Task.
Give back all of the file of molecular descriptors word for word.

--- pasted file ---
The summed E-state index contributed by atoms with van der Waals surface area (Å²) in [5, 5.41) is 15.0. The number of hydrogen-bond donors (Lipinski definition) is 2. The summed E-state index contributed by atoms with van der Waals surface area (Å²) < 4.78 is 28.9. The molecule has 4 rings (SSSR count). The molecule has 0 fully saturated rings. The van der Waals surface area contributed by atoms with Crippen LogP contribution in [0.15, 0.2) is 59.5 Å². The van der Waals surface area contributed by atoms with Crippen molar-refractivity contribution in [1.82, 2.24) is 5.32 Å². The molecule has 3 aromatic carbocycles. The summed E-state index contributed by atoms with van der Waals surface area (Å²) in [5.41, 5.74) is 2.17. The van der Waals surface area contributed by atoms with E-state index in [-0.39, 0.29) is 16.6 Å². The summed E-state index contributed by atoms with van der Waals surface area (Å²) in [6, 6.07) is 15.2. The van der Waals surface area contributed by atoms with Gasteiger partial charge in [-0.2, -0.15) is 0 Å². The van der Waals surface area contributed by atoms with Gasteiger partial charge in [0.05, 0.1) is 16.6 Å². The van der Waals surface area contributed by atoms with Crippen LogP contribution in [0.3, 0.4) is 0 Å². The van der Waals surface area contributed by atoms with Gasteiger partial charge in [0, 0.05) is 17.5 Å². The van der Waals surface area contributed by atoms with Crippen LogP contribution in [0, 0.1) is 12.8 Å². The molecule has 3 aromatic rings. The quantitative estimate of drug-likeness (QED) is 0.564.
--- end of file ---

The summed E-state index contributed by atoms with van der Waals surface area (Å²) in [5, 5.41) is 15.0. The number of hydrogen-bond donors (Lipinski definition) is 2. The summed E-state index contributed by atoms with van der Waals surface area (Å²) < 4.78 is 28.9. The molecule has 4 rings (SSSR count). The molecule has 0 fully saturated rings. The van der Waals surface area contributed by atoms with Crippen LogP contribution in [0.15, 0.2) is 59.5 Å². The van der Waals surface area contributed by atoms with Crippen molar-refractivity contribution in [1.82, 2.24) is 5.32 Å². The molecule has 3 aromatic carbocycles. The summed E-state index contributed by atoms with van der Waals surface area (Å²) in [5.41, 5.74) is 2.17. The van der Waals surface area contributed by atoms with E-state index in [-0.39, 0.29) is 16.6 Å². The summed E-state index contributed by atoms with van der Waals surface area (Å²) in [6, 6.07) is 15.2. The van der Waals surface area contributed by atoms with Gasteiger partial charge in [-0.2, -0.15) is 0 Å². The van der Waals surface area contributed by atoms with Gasteiger partial charge in [0.05, 0.1) is 16.6 Å². The van der Waals surface area contributed by atoms with Crippen LogP contribution in [0.3, 0.4) is 0 Å². The van der Waals surface area contributed by atoms with Gasteiger partial charge in [0, 0.05) is 17.5 Å². The van der Waals surface area contributed by atoms with Crippen LogP contribution in [0, 0.1) is 12.8 Å². The molecule has 3 aromatic rings. The quantitative estimate of drug-likeness (QED) is 0.564.